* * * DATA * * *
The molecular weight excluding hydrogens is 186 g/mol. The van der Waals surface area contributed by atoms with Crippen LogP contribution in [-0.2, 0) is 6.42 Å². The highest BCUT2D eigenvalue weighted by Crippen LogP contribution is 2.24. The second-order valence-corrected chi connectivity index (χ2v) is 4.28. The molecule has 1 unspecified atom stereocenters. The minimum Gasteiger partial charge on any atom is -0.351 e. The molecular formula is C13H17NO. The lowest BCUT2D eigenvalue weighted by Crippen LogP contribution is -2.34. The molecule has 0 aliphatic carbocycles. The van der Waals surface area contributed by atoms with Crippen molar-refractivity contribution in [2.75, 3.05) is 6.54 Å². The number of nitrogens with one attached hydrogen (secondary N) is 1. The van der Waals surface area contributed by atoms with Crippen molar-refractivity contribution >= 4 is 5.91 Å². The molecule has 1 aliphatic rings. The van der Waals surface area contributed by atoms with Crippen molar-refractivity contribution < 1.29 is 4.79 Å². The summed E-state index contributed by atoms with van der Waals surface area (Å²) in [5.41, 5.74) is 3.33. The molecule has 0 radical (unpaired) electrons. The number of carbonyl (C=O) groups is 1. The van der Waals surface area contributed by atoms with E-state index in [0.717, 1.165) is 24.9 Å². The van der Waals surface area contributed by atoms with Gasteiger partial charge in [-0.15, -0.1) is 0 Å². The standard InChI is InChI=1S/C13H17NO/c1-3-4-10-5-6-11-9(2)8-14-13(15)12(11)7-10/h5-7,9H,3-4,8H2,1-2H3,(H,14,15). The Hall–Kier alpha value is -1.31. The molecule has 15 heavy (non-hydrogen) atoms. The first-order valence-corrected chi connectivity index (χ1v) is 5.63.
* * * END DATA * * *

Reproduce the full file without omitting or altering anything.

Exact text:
The molecular weight excluding hydrogens is 186 g/mol. The van der Waals surface area contributed by atoms with Crippen LogP contribution in [-0.2, 0) is 6.42 Å². The highest BCUT2D eigenvalue weighted by Crippen LogP contribution is 2.24. The second-order valence-corrected chi connectivity index (χ2v) is 4.28. The molecule has 1 unspecified atom stereocenters. The minimum Gasteiger partial charge on any atom is -0.351 e. The molecular formula is C13H17NO. The lowest BCUT2D eigenvalue weighted by Crippen LogP contribution is -2.34. The molecule has 0 aliphatic carbocycles. The van der Waals surface area contributed by atoms with Crippen molar-refractivity contribution in [2.75, 3.05) is 6.54 Å². The number of nitrogens with one attached hydrogen (secondary N) is 1. The van der Waals surface area contributed by atoms with Crippen molar-refractivity contribution >= 4 is 5.91 Å². The molecule has 1 aliphatic rings. The van der Waals surface area contributed by atoms with Crippen molar-refractivity contribution < 1.29 is 4.79 Å². The summed E-state index contributed by atoms with van der Waals surface area (Å²) in [5.41, 5.74) is 3.33. The molecule has 0 radical (unpaired) electrons. The number of carbonyl (C=O) groups is 1. The van der Waals surface area contributed by atoms with E-state index in [0.717, 1.165) is 24.9 Å². The van der Waals surface area contributed by atoms with Gasteiger partial charge in [-0.15, -0.1) is 0 Å². The standard InChI is InChI=1S/C13H17NO/c1-3-4-10-5-6-11-9(2)8-14-13(15)12(11)7-10/h5-7,9H,3-4,8H2,1-2H3,(H,14,15). The Hall–Kier alpha value is -1.31. The molecule has 15 heavy (non-hydrogen) atoms. The first-order valence-corrected chi connectivity index (χ1v) is 5.63.